Tuesday, September 30, 2008

The Future of Starbucks

In 1903, Horatio Nelson Jackson did something remarkable. He made the first automobile trip across the United States, from San Francisco to New York City. His trip took 64 days. This time includes the waits for parts after the car had broken down. There were few roads in those days. Automobile travel was challenging in the extreme. Jackson drove a Winton Tourer automobile that he had named the “Vermont” after his home state.

Not many of us today know of the Winton and its producer, the Winton Motor Carriage Company. Winton was one of the first American companies to sell motor cars. It incorporated in 1897. By 1900, the company was the largest manufacturer of gas-powered automobiles in America. In its day, the “Vermont” was state-of-the-art.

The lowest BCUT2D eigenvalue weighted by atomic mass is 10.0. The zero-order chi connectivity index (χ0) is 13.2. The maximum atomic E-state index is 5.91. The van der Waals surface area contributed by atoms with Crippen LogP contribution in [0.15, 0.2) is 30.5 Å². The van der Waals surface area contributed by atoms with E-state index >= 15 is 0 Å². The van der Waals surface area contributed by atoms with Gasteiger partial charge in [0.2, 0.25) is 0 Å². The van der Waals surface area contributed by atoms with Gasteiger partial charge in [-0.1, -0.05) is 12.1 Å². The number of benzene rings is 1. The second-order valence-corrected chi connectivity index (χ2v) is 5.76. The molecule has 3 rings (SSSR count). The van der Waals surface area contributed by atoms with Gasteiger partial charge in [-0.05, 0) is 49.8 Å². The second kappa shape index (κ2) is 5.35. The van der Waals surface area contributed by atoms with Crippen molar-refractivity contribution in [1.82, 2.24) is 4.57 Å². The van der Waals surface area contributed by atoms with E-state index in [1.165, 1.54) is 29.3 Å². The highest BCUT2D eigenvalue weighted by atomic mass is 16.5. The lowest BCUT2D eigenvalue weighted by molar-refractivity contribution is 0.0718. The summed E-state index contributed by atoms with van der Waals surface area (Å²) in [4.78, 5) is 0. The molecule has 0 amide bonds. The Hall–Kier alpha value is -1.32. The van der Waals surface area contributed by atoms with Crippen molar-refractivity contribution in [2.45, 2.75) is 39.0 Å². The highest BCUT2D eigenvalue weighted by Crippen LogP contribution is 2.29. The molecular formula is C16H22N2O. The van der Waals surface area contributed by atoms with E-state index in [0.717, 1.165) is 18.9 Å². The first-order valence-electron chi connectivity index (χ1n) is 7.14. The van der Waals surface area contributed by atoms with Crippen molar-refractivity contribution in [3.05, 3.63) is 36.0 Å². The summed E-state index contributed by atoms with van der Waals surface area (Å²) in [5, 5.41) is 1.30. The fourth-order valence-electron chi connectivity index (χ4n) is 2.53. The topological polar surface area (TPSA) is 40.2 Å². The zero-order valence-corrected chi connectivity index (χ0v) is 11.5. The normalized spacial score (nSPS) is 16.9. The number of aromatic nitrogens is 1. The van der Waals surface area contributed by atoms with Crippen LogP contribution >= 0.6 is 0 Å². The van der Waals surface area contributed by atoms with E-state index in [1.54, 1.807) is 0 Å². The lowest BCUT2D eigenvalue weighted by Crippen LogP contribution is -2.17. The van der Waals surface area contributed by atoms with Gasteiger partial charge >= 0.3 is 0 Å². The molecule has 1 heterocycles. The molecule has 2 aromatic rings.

The company continued successfully through the 1910s, focusing its marketing on upscale consumers. However, during that period, dozens of new automobile companies started up, creating intense competition. New competition led to falling sales for Winton in the early 1920s. The Winton Motor Carriage Company stopped automobile production in 1924.

Winton’s experience has something to say to Starbucks. Starbucks is the dominant leader in today’s coffee cafĂ© segment. They have shown the world how to make a lot of money on a product that had heretofore been a commodity. For years the company grew its revenues and profits by opening new stores and by raising prices with impunity. Those days are now at an end. Its fancy coffees can cost $3 to $5 each, and now it has real competition.

After dithering for a number of years, major fast-food companies, such as McDonald’s, Burger King and Dunkin’ Donuts, attacked the premium coffee market with a vengeance. (See the Symptom & Implication, “Competitors in formerly undeveloped markets have begun meeting one another” on StrategyStreet.com.) This attack was easy. Starbuck’s prices were so high that each new competitor had margin enough to provide an excellent drink at much lower prices than Starbucks.